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EBW x THE FORWARD FEMALE | Business Class Ep 1.4 | The Importance of Branding



Krystal J [00:00:00]:

Hey, everyone. My name is Krystal Jugarap and this is EM/POWEREDbyWMN Business Class. Most of you are already familiar with the interviews we do with other women entrepreneurs, where we dive into a little bit more of their stories with how they got started and where their businesses are today. Don't worry, those interviews aren't going anywhere. But this series is going to be diving into strategies and not just stories. We'll be collaborating with select women owned and led brands to dive into all of those juicy things that are really going to help you up level your business, develop new skills, and break down any mindset barriers you might be holding onto as an entrepreneur. Each collaboration will be a multi part series within this miniseries so that we can really focus on specific topics with experts in all of those fields. Each episode will drop Thursday of every month, so make sure you stay tuned, have your pen and paper ready to take notes so we can really build that business of your dreams. Alright, let's get into it.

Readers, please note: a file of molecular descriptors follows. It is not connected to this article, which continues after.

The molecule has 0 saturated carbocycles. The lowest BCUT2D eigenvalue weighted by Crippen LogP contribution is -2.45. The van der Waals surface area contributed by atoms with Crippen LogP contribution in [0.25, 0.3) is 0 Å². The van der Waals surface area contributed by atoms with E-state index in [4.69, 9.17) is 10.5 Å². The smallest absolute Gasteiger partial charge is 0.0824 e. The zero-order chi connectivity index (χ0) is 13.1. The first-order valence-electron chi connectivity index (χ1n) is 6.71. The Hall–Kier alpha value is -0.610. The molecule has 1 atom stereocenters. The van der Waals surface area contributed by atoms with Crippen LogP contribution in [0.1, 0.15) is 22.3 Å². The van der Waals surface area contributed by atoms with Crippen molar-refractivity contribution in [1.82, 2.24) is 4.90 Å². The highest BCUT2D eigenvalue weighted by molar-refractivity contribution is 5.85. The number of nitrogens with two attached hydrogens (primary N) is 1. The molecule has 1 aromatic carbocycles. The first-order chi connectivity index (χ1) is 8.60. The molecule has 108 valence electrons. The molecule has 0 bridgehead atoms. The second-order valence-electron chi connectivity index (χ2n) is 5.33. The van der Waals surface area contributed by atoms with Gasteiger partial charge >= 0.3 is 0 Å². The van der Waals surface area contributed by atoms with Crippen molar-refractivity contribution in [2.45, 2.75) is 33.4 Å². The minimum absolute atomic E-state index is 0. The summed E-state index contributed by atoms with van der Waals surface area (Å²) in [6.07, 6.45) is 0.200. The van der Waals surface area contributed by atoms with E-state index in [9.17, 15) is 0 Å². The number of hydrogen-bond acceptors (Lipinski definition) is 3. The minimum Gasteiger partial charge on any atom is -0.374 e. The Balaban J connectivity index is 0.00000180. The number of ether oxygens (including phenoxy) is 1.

Krystal J [00:01:01]:

Welcome back to EM/POWEREDbyWMN Business Class. This is the fourth and final episode in our four-part mini-series in collaboration with the Forward Female, which is a coaching and creative agency based in Los Angeles, California. Today we are joined by Maddie Marozik, who is the head of branding and web design for the women owned and led brands. And today we're going to be diving into the importance of branding and really building that online presence, which know, especially in this digital world, something that is so, so key. So I'm very excited for this one. Thank you so much, Maddie, for joining us today.